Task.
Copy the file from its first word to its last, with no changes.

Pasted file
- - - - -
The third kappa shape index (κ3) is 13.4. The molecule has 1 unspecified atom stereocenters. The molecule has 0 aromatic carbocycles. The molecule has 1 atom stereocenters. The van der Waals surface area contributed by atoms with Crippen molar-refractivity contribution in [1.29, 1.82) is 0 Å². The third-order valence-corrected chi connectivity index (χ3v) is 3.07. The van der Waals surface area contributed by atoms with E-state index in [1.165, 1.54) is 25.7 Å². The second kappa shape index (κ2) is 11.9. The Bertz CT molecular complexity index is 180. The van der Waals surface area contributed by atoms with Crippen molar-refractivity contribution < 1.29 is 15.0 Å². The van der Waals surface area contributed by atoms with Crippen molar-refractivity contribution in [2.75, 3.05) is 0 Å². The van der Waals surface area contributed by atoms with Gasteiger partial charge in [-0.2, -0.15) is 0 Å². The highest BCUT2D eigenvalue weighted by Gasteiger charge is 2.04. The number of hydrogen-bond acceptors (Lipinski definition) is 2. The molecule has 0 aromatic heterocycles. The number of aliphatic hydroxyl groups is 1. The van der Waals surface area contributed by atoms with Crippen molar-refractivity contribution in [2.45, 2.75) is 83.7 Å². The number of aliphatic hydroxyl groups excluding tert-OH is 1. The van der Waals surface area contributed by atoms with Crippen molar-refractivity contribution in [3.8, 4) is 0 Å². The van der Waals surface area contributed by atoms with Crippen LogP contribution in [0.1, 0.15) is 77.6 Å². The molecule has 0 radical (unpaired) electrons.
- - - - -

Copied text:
The third kappa shape index (κ3) is 13.4. The molecule has 1 unspecified atom stereocenters. The molecule has 0 aromatic carbocycles. The molecule has 1 atom stereocenters. The van der Waals surface area contributed by atoms with Crippen molar-refractivity contribution in [1.29, 1.82) is 0 Å². The third-order valence-corrected chi connectivity index (χ3v) is 3.07. The van der Waals surface area contributed by atoms with E-state index in [1.165, 1.54) is 25.7 Å². The second kappa shape index (κ2) is 11.9. The Bertz CT molecular complexity index is 180. The van der Waals surface area contributed by atoms with Crippen molar-refractivity contribution < 1.29 is 15.0 Å². The van der Waals surface area contributed by atoms with Crippen molar-refractivity contribution in [2.75, 3.05) is 0 Å². The van der Waals surface area contributed by atoms with Gasteiger partial charge in [-0.2, -0.15) is 0 Å². The highest BCUT2D eigenvalue weighted by Gasteiger charge is 2.04. The number of hydrogen-bond acceptors (Lipinski definition) is 2. The molecule has 0 aromatic heterocycles. The number of aliphatic hydroxyl groups is 1. The van der Waals surface area contributed by atoms with Crippen molar-refractivity contribution in [2.45, 2.75) is 83.7 Å². The number of aliphatic hydroxyl groups excluding tert-OH is 1. The van der Waals surface area contributed by atoms with Crippen molar-refractivity contribution in [3.8, 4) is 0 Å². The van der Waals surface area contributed by atoms with Crippen LogP contribution in [0.1, 0.15) is 77.6 Å². The molecule has 0 radical (unpaired) electrons.